Comics on Film: 'Ant-Man' Is Poised to Be Marvel's Next Hit, Get to Know Him with These Comics

Comics on Film: 'Ant-Man' Is Poised to Be Marvel's Next Hit, Get to Know Him with These Comics

Sep 18, 2013

Any superhero fan will tell you rather enthusiastically that Marvel Studios is the driving force behind the superhero genre, and it's plain to see. As a result, heavy-hitting franchises like Iron Man and The Avengers are soon going to coexist alongside smaller scale fair, such as the upcoming Agents of S.H.I.E.L.D. TV series, as well as far lesser known heroes like the Guardians of the Galaxy, and Marvel's favorite size shifter, Ant-Man.

Created by the almighty duo of Stan Lee and Jack Kirby in Tales to Astonish #27 from 1962, Ant-Man has been a comic book staple of the Avengers for almost the entirety of his existence. A brilliant scientist who felt the call to superheroics after an astonishing discovery, Dr. Henry "Hank" Pym became Ant-Man when he harnessed particles that allowed him to alter his size. After creating a helmet that allowed him to manipulate the simplistic minds of ants, Pym became Ant-Man, shrinking down to the size of his namesake and beginning a career as a mystery solver.

Until now, Hank Pym has only featured outside the comics in animated film and television. While it was believed that Marvel Studios' Ant-Man film would be releasing in November of 2015 as the next entry in the cinematic universe after Avengers: Age of Ultronit was recently announced that Marvel is advancing the release date to July 31, 2015, coming out just under three months after the Avengers sequel. The new date also means that, perhaps rather boldly, it'll also be out a mere two weeks after the release of the Man of Steel sequel that will feature Henry Cavill's return to Superman, alongside Ben Affleck's debut as Batman.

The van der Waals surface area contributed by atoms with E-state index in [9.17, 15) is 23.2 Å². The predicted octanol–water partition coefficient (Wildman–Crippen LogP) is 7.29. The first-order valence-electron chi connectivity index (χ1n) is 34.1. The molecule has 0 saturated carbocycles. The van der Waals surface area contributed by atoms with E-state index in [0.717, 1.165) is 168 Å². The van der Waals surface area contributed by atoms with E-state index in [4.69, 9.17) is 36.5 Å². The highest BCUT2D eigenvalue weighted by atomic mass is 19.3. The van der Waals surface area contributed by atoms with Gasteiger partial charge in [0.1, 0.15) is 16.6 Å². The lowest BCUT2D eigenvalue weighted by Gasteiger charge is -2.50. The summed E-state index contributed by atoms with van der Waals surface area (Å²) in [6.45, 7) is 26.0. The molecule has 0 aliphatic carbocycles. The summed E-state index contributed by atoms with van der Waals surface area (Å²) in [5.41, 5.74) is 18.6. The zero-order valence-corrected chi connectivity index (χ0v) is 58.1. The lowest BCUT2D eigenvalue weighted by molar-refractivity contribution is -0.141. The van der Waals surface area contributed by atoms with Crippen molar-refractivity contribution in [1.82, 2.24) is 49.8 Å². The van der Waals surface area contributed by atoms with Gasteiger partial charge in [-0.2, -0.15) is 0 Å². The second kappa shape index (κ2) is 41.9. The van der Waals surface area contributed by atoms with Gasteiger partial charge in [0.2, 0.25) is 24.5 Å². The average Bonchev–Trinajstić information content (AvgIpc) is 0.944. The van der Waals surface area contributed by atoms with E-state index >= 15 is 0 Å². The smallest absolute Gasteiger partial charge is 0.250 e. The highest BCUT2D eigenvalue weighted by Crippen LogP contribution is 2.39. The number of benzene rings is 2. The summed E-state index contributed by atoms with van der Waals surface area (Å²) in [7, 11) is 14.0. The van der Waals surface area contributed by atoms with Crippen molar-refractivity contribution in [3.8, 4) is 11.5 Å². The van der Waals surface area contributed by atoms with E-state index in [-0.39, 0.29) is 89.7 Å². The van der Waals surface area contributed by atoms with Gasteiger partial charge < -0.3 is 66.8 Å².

This likely signifies that Marvel is very confident in Ant-Man as a viable property. While the studio likely isn't, and shouldn't, expect it to do Iron Man numbers, it is undoubtedly positioning it to have a greater platform in the biggest season of the year for going to the movies. As a result, Marvel is now on track to both end Phase Two of its universe, and begin Phase Three within just a few months.

Chances are that if you don't find yourself in a comic book shop every Wednesday when new issues hit the racks, you're likely not all that familiar with Ant-Man or his legacy in the Avengers. If that's the case, here are a few stories that you can read to familiarize yourself with the character from across his history, as well as stories that have the potential to guide the character's depiction in his own film and likely Avengers 3.

 

"The Man in the Ant Hill!" (Tales to Astonish #27, 1962)

The original Ant-Man story by Stan and Jack, this issue is likely to have a fair amount of impact on the presentation of the character in his 2015 film. While this is a rather playful issue (where a beat includes Hank "befriending" an ant to retrieve a wayward serum),as with most Silver Age origin stories there's a fair amount of modernization that will likely go into the final product. Since we're talking about a Marvel film, though, the spirit of this issue has a good chance of being adhered to when presenting audiences with the abilities, and the possibilities, of telling a story featuring Ant-Man.

 

The Ultimates (#1-13, 2002-2004)

Mark Millar's reimagining of the Avengers featured Dr. Pym as an important pillar of the team that is called the Ultimates, but in true Millar/Ultimate fashion, some character frailties are introduced. For his reimagining of Pym, Millar gave the brilliant scientist a degree of mental instability, naming Prozac as one of the medications he actively takes in order to counteract episodes of clinical depression. He also gets his powers not out of creating the fabled "Pym particles" and adapting technology for his own use, but by transfusing blood with his wife Janet, who in the Ultimate universe, is a mutant.